Young people who self-harm only seek emergency hospital care as a last resort due to a deep sense of shame and unworthiness, a study at the University of Exeter has found.
The research, published in the British Journal of Psychiatry and supported by NIHR Collaboration for Leadership in Applied Health Research and Care South West Peninsula (NIHR PenCLAHRC), shows that young people who self-harm avoid Accident and Emergency departments wherever possible. They say they have received punitive treatment from staff, and these experiences perpetuate a cycle of shame, avoidance and further self-harm.
Dr Christabel Owens, Senior Research Fellow at the University of Exeter Medical School, and her co-authors Lorraine Hansford, Professor Tamsin Ford, and Dr Siobhan Sharkey, found that young people who self-harm visit A&E only when their injuries are too serious to manage at home or when they develop complications.
The researchers analysed the perceptions of A&E treatment in 31 young people between the ages of 16 and 25 who engage in self-harm, looking at their views on what constitutes a ‘positive clinical encounter’ using data from an online discussion forum.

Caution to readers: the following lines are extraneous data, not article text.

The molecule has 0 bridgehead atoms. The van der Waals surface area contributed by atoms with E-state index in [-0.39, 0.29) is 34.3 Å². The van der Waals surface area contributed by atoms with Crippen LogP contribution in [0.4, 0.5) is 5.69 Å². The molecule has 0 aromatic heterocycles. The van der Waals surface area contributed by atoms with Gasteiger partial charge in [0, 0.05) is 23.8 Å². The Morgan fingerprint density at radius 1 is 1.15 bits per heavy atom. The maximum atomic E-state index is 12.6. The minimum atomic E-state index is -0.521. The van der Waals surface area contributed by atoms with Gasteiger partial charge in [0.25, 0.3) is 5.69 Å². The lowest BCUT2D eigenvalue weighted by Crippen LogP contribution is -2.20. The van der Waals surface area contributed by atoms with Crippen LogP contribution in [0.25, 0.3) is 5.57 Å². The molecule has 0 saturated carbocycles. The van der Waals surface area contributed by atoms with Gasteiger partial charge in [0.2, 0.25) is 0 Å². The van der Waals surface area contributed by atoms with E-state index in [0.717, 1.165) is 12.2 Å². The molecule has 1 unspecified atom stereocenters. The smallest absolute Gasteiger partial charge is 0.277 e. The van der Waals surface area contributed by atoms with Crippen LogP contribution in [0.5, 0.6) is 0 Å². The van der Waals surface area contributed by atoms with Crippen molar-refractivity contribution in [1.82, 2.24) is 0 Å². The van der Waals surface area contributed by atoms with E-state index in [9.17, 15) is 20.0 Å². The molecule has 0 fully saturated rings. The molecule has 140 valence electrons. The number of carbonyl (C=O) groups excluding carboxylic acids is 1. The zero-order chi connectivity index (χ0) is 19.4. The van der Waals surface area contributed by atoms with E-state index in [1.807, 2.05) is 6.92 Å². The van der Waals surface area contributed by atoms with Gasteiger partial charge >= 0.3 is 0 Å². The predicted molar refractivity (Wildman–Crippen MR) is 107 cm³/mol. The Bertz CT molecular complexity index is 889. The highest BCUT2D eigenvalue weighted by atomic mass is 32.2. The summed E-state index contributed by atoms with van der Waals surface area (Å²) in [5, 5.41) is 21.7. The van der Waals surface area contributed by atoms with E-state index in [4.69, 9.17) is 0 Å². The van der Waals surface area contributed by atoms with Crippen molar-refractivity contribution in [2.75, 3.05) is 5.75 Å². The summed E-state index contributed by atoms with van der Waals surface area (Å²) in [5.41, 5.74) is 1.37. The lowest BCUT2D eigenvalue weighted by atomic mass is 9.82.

Findings showed that, when forced to seek medical help, they did so with feelings of shame and self-loathing. These intense negative emotions were reinforced when the young people received what they perceived as punitive and stigmatising treatment from A&E staff.
One young person described how, following a visit to A&E, she felt like ‘going home and finishing the job’ (i.e. making a more determined effort to kill herself). Another said that she ‘just wanted to get back home, hide under the duvet and die of shame’.
The young people described positive encounters as those in which they received ‘treatment as usual’ or non-discriminatory care, delivered with kindness, which had the potential to challenge their negative self-evaluation rather than perpetuate it.
Dr Christabel Owens, of the University of Exeter Medical School, said: “Presentation at an accident and emergency department is a key opportunity to engage with a young person who self-harms and sometimes to prevent suicide, and this opportunity is frequently being missed.”
The paper calls for further research into new models of care for the vulnerable group of young people.
Dr Owens added: “It is easy for staff working in busy NHS A&E departments to regard those who present with self-inflicted injuries as mere ‘time wasters’ and ‘attention seekers’. From the perspective of those who have self-harmed, however, nothing could be further from the truth.
“Unfortunately, there seems to be a persistent belief among staff who work in A&E that being too nice will encourage ‘difficult’ patients to keep returning and cause the system (and those who work in it) to collapse under the strain. Our research suggests the opposite, namely that compassionate care is good for everyone concerned.”